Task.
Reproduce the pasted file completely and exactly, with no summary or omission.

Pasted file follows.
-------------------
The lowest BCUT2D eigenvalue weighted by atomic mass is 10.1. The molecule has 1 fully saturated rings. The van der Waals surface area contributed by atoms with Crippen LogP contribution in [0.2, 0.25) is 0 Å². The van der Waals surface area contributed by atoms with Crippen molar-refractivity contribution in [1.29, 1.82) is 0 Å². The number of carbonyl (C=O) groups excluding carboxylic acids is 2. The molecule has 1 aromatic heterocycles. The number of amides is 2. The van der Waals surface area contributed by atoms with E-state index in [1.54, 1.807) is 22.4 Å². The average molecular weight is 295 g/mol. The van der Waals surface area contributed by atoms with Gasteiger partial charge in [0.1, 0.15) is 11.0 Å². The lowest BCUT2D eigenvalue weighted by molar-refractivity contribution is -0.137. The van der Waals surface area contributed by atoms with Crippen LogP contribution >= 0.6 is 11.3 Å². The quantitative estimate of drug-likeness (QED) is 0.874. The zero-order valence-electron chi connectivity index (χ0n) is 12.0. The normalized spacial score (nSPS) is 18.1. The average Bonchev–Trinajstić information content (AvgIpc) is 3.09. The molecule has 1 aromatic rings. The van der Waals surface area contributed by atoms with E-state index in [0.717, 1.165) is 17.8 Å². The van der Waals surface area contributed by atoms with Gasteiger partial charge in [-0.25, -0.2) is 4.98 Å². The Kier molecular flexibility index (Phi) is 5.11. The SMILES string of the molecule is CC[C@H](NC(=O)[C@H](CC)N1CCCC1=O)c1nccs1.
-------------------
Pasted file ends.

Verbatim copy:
The lowest BCUT2D eigenvalue weighted by atomic mass is 10.1. The molecule has 1 fully saturated rings. The van der Waals surface area contributed by atoms with Crippen LogP contribution in [0.2, 0.25) is 0 Å². The van der Waals surface area contributed by atoms with Crippen molar-refractivity contribution in [1.29, 1.82) is 0 Å². The number of carbonyl (C=O) groups excluding carboxylic acids is 2. The molecule has 1 aromatic heterocycles. The number of amides is 2. The van der Waals surface area contributed by atoms with E-state index in [1.54, 1.807) is 22.4 Å². The average molecular weight is 295 g/mol. The van der Waals surface area contributed by atoms with Gasteiger partial charge in [0.1, 0.15) is 11.0 Å². The lowest BCUT2D eigenvalue weighted by molar-refractivity contribution is -0.137. The van der Waals surface area contributed by atoms with Crippen LogP contribution >= 0.6 is 11.3 Å². The quantitative estimate of drug-likeness (QED) is 0.874. The zero-order valence-electron chi connectivity index (χ0n) is 12.0. The normalized spacial score (nSPS) is 18.1. The average Bonchev–Trinajstić information content (AvgIpc) is 3.09. The molecule has 1 aromatic rings. The van der Waals surface area contributed by atoms with E-state index in [0.717, 1.165) is 17.8 Å². The van der Waals surface area contributed by atoms with Gasteiger partial charge in [-0.25, -0.2) is 4.98 Å². The Kier molecular flexibility index (Phi) is 5.11. The SMILES string of the molecule is CC[C@H](NC(=O)[C@H](CC)N1CCCC1=O)c1nccs1.